11. ^ Hamilton, Maurice (30 September 2017). "A brief history of Aston Martin and F1". ESPN. Retrieved 2020.
  12. ^ "1960 Dutch Grand Prix". motorsportmagazine.com. Retrieved 2020.
  13. ^ Denis Jenkinson. "1960 Dutch Grand Prix race report: Brabham throws kitchen sink (and more) at Moss to win". motorsportmagazine.com. Retrieved 2020.
  14. ^ "1960 British Grand Prix". motorsportmagazine.com. Retrieved 2020.
  15. ^ "Aston Martin - Seasons". www.statsf1.com. Retrieved 2021.
  16. ^ "Q & A With FIA President Max Mosley". web.archive.org. 22 June 2007. Retrieved 2021.
  17. ^ "Aston Martin owner rules out F1". 13 March 2007. Retrieved 2021.
  18. ^ "Richards keen on Formula 1 return". 23 April 2009. Retrieved 2021.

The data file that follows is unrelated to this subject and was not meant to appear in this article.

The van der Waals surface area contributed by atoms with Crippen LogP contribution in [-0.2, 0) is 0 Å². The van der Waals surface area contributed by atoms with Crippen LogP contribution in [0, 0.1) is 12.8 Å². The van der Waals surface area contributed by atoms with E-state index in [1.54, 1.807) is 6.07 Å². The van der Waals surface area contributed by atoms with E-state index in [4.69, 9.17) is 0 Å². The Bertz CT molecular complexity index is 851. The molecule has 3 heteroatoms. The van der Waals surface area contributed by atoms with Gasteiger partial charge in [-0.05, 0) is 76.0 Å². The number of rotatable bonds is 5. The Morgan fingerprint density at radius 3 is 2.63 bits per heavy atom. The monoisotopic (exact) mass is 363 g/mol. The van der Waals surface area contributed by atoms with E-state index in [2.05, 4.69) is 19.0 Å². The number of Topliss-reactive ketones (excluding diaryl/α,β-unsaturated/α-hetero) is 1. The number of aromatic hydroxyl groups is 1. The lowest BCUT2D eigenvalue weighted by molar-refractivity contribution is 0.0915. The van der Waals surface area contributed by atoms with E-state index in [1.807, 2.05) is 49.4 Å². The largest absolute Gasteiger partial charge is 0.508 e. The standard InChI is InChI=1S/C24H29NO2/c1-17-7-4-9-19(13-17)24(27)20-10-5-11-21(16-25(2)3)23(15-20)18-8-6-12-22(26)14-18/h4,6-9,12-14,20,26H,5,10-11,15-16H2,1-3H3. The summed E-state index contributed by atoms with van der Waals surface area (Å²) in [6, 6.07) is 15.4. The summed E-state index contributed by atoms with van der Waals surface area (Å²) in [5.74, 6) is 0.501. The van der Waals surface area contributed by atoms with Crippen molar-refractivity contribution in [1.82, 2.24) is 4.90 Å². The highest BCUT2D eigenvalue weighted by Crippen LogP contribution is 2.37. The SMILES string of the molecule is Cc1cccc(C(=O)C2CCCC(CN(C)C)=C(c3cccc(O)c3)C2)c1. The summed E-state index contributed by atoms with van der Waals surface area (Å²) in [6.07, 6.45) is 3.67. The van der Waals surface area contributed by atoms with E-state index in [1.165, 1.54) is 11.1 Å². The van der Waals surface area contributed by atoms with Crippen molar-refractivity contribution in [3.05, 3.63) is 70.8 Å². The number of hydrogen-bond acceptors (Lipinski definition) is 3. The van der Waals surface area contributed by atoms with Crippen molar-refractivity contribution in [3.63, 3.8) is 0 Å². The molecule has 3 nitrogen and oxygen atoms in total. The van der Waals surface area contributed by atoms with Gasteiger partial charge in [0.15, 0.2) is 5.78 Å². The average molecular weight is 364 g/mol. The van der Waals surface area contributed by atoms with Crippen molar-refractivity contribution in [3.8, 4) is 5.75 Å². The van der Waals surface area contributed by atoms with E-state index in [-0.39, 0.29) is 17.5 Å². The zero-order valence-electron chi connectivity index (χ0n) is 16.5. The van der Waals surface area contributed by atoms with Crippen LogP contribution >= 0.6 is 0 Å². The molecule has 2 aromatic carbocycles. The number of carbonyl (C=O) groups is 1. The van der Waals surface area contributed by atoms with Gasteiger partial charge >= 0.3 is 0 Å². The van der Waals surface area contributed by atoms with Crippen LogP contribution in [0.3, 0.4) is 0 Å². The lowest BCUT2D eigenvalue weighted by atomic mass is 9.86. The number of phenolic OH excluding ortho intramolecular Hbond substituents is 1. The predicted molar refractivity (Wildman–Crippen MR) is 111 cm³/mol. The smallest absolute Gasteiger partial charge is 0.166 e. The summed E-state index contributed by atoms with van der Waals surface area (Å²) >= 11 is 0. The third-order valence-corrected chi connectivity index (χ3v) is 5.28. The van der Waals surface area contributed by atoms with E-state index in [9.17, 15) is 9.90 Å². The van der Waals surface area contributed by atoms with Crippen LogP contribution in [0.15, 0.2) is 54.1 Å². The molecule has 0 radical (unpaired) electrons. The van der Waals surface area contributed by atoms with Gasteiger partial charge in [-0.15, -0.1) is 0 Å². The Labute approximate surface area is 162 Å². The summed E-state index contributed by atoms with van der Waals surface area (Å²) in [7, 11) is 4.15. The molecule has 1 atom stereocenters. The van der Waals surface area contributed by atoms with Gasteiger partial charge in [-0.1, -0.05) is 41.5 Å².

19. ^ "Red Bull announce Aston Martin tie-up". Formula 1® - The Official F1® Website. Retrieved 2021.
  20. ^ "Aston Martin to become Red Bull title sponsor in 2018". www.formula1.com. Retrieved 2021.
  21. ^ "Racing Point set to become Aston Martin works team for 2021". formula1.com. Retrieved 2020.
  22. ^ "Aston Martin F1 team 'will need to be competitive from the outset' says Stroll". formula1.com. 1 April 2020. Retrieved 2020.
  23. ^ "2020 & 2021 FIA Formula One World Championship Entry List". Federation Internationale de l'Automobile. 14 March 2015. Retrieved 2021.
  24. ^ "Sergio Perez reveals he is leaving Racing Point at the end of 2020 in shock announcement". formula1.com. 9 September 2020. Retrieved 2020.
  25. ^ "Vettel to make sensational Racing Point switch in 2021 as they re-brand as Aston Martin". formula1.com. 10 September 2020. Retrieved 2020.
  26. ^ "Aston Martin reveal title sponsor for F1 2021 season, tease green car". Sky Sports. Retrieved 2021.
  27. ^ "Aston Martin pumps £200m into new campus for Formula One success". Financial Times. Retrieved 2021.